The Royal Irish Regiment’s mercenaries from the war against Afghanistan arrived in Belfast this month to a chorus of approval from their supporters in Ireland.
The hired gunmen of the RIR were lauded as heroes and praised for their “bravery” in “getting up close and personal with the Taleban,” in the words of one of their commanders.
Pro-British politicians have arranged public events across the Six Counties to glorify the role of the regiment in keeping the Afghan people under an imperialist jack boot. There is to be an official reception in Hillsborough, a parade in Ballymena and, on November 2, a triumphalist procession through Belfast city centre along with members of the British Royal Navy and Royal Air Force.
These politicians have, through a largely compliant media, done their best to ensure that the uncomfortable truth of the RIR’s role in two brutal military occupations doesn’t intrude on the well managed pageant of a “homecoming” celebration.
But regardless of this attempted whitewash the notorious record of the RIR remains.
There are now 42 different states from around the world involved in the US-inspired, NATO-led occupation of Afghanistan.
Every time a missile smashes into a family home or a trigger-happy gunman opens fire on innocent men, women and children, every single one of the governments involved in the war against Afghanistan shares the blame.
But a larger share of the blame must go to Britain and the USA, who led the invasion in 2001 and have committed the majority of the fire power and personnel being deployed against one of the poorest populations in the world.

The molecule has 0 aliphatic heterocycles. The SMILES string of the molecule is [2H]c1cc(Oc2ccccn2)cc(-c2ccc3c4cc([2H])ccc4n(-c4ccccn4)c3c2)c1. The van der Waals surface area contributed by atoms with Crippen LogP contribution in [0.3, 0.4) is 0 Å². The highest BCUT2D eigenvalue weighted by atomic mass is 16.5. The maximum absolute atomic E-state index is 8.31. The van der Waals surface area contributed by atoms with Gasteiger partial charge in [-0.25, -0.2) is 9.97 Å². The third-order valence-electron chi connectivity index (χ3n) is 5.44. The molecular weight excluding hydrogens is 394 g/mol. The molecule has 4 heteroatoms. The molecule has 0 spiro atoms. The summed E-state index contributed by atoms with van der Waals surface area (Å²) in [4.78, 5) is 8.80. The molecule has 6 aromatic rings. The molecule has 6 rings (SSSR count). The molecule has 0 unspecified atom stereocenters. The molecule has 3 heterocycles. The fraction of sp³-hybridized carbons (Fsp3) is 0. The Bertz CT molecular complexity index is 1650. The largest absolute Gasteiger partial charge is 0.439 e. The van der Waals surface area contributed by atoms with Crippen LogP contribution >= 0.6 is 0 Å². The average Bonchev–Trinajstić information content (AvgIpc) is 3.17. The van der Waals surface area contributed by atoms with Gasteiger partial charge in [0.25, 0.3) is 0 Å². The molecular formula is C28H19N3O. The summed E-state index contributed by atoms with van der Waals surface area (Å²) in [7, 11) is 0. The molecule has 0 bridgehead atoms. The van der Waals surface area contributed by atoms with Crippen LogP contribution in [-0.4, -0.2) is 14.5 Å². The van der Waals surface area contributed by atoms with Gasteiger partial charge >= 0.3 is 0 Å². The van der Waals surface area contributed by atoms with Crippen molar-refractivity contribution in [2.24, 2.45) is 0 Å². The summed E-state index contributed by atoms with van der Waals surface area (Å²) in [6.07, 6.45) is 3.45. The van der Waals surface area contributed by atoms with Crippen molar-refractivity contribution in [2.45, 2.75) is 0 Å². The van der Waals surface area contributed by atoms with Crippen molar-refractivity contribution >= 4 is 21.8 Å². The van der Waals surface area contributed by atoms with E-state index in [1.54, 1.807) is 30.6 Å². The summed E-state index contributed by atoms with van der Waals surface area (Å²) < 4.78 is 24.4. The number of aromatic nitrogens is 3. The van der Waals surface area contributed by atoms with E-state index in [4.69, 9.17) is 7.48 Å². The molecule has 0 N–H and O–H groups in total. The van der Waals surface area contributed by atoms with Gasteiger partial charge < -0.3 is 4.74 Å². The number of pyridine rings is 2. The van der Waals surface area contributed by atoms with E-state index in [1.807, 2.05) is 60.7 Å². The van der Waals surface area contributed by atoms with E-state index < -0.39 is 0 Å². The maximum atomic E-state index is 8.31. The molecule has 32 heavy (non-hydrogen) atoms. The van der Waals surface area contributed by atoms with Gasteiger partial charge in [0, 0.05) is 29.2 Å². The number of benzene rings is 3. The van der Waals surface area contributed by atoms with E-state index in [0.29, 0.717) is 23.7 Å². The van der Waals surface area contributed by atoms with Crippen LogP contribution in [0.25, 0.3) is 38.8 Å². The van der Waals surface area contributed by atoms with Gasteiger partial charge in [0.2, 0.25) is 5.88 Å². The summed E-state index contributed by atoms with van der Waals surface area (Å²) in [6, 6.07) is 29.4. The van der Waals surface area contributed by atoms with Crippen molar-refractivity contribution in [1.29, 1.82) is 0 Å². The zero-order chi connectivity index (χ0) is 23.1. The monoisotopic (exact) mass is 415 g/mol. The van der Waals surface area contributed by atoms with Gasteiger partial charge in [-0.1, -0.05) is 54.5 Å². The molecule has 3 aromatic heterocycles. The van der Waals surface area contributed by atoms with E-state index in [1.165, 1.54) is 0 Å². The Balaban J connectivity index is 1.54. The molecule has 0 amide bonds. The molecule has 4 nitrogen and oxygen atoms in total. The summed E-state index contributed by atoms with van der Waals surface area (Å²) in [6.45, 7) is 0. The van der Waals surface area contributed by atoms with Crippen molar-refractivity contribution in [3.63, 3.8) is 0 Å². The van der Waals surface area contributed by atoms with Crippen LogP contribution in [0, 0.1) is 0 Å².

It is the British and US air forces who have dropped countless thousands of bombs and it is British and US regiments including, until last week, the RIR who are suppressing those districts that dare to offer any resistance.
In Ireland, 5,000 British combat troops remain garrisoned in the occupied Six Counties, to back up the ongoing dirty work of the PSNI and MI5.
The nationalist community have many recent and vivid memories of the RIR and its predecessor UDR in action. Every time a catholic had the misfortune to encounter an RIR checkpoint or RIR foot patrol, the prospect of abuse and assault presented itself.
As early as the mid-1970s the British government was secretly aware that large numbers of the UDR were also members of unionist death squads and that UDR weaponry and intelligence was regularly being used to kill innocent catholics.
The massacre of the Miami Show Band in Armagh in 1975 is just one example of what was effectively a joint UDR-UVF operation.
On the streets and in the countryside, the UDR/RIR was the face of Britain’s locally recruited militia, with all the ugly bigotry and vicious sectarianism that that entailed.
And, now, the citizens of Belfast are being asked to give these thugs a pat on the back and a “welcome home”.
The RIR is not “welcome” in Belfast or any other part of Ireland. As a regiment that enforces the occupation of Ireland it will be opposed. As a regiment recently returned from occupying another country and killing its peoples it will be opposed.
All Irish citizens who have first hand experience of the RIR’s modus operandi, all those who know victims of British state violence and all those who are opposed to imperialism, whether it manifests itself in Ireland or Afghanistan should make their way to Belfast on November 2, assembling at Divis Tower, Falls Road 11.30am.
Together, socialists, republicans, democrats and human rights activists should put large numbers of people on the streets to give the RIR the only reception it deserves - a hostile one.